Every story has conflict; whether that be grating between two people, the MC against nature, fighting ideas, battling against some inner demon, or rebellion against authority. Many conflicts will arise within the confines of a story, not just the overall challenge that takes our MC from point A to point B. Each scene should contain some situation that present(s) a conflict(s).
These scenes build tension. They inform the reader about the MC and the world around them. They move the story’s plot toward resolution. They show character(s) growth or regression as the story progresses. There may be a strong push to suppress the conflict, but that attempt will also present conflict. Some characters will fight changes the conflict represents. Others will embrace the change as their obsession.
The conflict in a single scene does not necessarily have to be related to the conflict of the overall story. For instance, a writer may be telling the story of a sailor who survived the attack on Pearl Harbor, a scene within that story might deal with said sailor having an argument with their significant other about how many children they should have. Such a scene will show the personality of characters; it will show life goals of said character and partner, it will show how they deal with stresses of everyday life. When the story hits its climax; i.e., when the bombs begin falling, and the ship begins sinking, the sailor might look back to this argument with regret and find a reason within it to fight for his survival. On the other hand, all thought of the significant other may be relegated to a deeply hidden recess of the mind to give the character room to do what’s required to get out of and off of the ship and thereby survive.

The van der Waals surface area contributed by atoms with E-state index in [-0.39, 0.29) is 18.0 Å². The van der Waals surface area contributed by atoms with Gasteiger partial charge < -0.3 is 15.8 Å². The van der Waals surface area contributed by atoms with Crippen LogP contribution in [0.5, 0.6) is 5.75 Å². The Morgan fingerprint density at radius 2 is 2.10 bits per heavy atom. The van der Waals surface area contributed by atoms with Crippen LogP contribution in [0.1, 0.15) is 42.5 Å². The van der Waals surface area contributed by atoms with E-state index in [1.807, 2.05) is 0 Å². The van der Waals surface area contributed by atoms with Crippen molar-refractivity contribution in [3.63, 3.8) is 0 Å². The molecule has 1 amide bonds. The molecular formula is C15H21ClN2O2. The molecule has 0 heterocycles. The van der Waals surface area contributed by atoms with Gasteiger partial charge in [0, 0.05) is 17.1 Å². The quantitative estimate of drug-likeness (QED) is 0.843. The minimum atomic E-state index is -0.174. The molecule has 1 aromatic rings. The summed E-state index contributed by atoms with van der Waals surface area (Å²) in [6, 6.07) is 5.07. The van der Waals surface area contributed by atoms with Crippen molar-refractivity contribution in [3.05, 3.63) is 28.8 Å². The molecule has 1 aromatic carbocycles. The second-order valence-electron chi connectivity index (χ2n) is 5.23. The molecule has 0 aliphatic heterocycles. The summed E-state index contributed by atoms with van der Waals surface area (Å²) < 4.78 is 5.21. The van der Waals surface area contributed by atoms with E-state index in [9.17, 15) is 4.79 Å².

Conflict drives the plot. It is the multifaceted struggle challenging the MC and the driving force behind a story. In its many forms, conflict becomes the scaffolding for the story and the vehicle of transformation for the MC (for good or ill) into that person/creature which they become by the end of the story.